Media bias in South Asia
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Claims of media bias in South Asia attract constant attention. The question of bias in South Asian media is also of great interest to people living outside of South Asia. Some accusations of media bias are motivated by a disinterested desire for truth, some are politically motivated. Media bias occurs in television, newspapers, school books and other media.
In British India, bias in the media coverage of the Bengal famine of 1943 has been highlighted by historians. Calcutta's two leading English-language newspapers were The Statesman (at that time a British-owned newspaper) and Amrita Bazar Patrika. In the early months of the famine, the government applied pressure on newspapers to "calm public fears about the food supply" and follow the official stance that there was no rice shortage. This effort had some success; The Statesman published editorials asserting that the famine was due solely to speculation and hoarding, while "berating local traders and producers, and praising ministerial efforts." News of the famine was also subject to strict war-time censorship – even use of the word "famine" was prohibited – leading The Statesman later to remark that the UK government "seems virtually to have withheld from the British public knowledge that there was famine in Bengal at all".
During the 1984 anti-Sikh riots where several thousand Sikh civilians were killed in pogroms directed at the community during the reportage of the 1984 riots. It is argued there was a discrepancy between the press release of data and images and the actual severity of the violence occurring in the streets of New Delhi. This use of selective information by the media resulted in the ambiguous portrayal of Sikhs throughout the nation and failed to bring their plight to light. During this time India had passed the National Security Act (1980), the Punjab Disturbed Areas Ordinance (1983), The Armed Forces Special Powers Act (1983) and the Terrorists Affected Areas (Special Courts Act of 1984). These acts provided sweeping powers to the Indian state resulting in skewed coverage of the massacre of Sikhs.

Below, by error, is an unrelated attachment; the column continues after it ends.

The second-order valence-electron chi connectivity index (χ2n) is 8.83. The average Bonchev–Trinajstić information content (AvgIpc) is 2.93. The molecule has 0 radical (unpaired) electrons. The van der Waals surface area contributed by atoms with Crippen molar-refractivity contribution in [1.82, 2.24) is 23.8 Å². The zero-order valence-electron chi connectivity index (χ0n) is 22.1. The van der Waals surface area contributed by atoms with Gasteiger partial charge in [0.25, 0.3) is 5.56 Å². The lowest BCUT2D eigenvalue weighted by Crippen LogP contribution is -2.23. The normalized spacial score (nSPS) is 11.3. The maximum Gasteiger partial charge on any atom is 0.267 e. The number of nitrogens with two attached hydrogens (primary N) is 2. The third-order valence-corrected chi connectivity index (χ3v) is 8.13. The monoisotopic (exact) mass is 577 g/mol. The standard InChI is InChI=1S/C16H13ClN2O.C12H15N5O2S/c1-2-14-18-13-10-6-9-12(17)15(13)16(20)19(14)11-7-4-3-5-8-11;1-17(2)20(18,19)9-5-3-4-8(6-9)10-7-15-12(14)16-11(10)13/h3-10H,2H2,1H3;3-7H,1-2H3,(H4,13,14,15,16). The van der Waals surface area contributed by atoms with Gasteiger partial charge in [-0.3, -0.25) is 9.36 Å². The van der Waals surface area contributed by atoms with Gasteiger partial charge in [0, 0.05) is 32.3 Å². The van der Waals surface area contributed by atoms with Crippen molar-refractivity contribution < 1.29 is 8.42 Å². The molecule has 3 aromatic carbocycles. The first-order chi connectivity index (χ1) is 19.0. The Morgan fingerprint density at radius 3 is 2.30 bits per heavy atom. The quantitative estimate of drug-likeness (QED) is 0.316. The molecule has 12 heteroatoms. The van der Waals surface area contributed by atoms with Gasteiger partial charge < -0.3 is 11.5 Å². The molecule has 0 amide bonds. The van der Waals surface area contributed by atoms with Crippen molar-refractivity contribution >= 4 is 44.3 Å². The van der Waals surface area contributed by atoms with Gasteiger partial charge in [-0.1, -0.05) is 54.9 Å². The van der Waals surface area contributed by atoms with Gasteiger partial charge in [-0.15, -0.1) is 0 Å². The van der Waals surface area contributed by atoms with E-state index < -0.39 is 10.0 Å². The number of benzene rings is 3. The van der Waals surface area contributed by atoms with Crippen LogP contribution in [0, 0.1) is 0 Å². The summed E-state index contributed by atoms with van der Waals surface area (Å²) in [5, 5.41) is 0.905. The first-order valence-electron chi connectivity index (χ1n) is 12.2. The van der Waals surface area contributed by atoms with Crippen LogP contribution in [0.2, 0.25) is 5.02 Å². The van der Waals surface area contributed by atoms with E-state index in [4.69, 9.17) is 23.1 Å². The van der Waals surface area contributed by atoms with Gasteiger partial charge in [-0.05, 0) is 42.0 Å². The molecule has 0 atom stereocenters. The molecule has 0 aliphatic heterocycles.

Reporters Without Borders condemned the media blackouts regularly imposed in Indian-administered Kashmir during times of unrest the report also stated that journalists were being harassed by local authorities. Furthermore the organization urged Indian government to stop using security and law and order as a pretext for the media blackout.
During the Radia tapes controversy there was an attempted blackout orchestrated by many prominent Indian TV channels and newspapers. However, the news gained prominence following sustained pressure on social networking sites Twitter and Facebook According to the Washington Post, "Twitter has played an important role in launching what has become an international conversation on the issue, with the Indian diaspora weighing in". Initially, only a handful of the mainstream newspapers in India, like The Deccan Herald, Indian Express had openly written about the tapes. Some newspapers like HT Media, Mint (the business newspaper also owned by HT media) and NDTV said "the authenticity of these transcripts cannot be ascertained". CNN-IBN's Sagarika Ghose discussed with a panel of experts, if the corporate lobbying is undermining democracy, on the "Face the Nation" programme on the channel. The Radia tapes has made a dent in the image of the media in the country. "The complete blackout of the Nira Radia tapes by the entire broadcast media and most of the major English newspapers paints a truer picture of corruption in the country," wrote G Sampath, the deputy editor of the Daily News and Analysis (DNA) newspaper. The Deccan Chronicle commented, "The 'Radia tapes' may have torn the veil off the nexus between information hungry journalists, lobbyists and industrialists, and opened everyone’s eyes to what has long been suspected — the ability of a small but powerful group to use their connections to influence policy." The largest circulated English newspaper in India and the world, The Times of India finally opened up on 25 November 2010, commenting "The people are showing who the boss is. The weapon in their hands is the internet, ... has seen frantic activism against "power brokering" by journalists in collusion with corporate groups and top government politicians..." OPEN and Outlook reported that journalists Barkha Dutt (editor of NDTV) and Vir Sanghvi (editorial director of the Hindustan Times) knew that corporate lobbyist Nira Radia influenced Raja's appointment as telecom minister, publicising Radia's phone conversations with Dutt and Sanghvi when Radia's phone was tapped by the Income Tax Department. According to critics, Dutt and Sanghvi knew about the link between the government and the media industry but delayed reporting the corruption.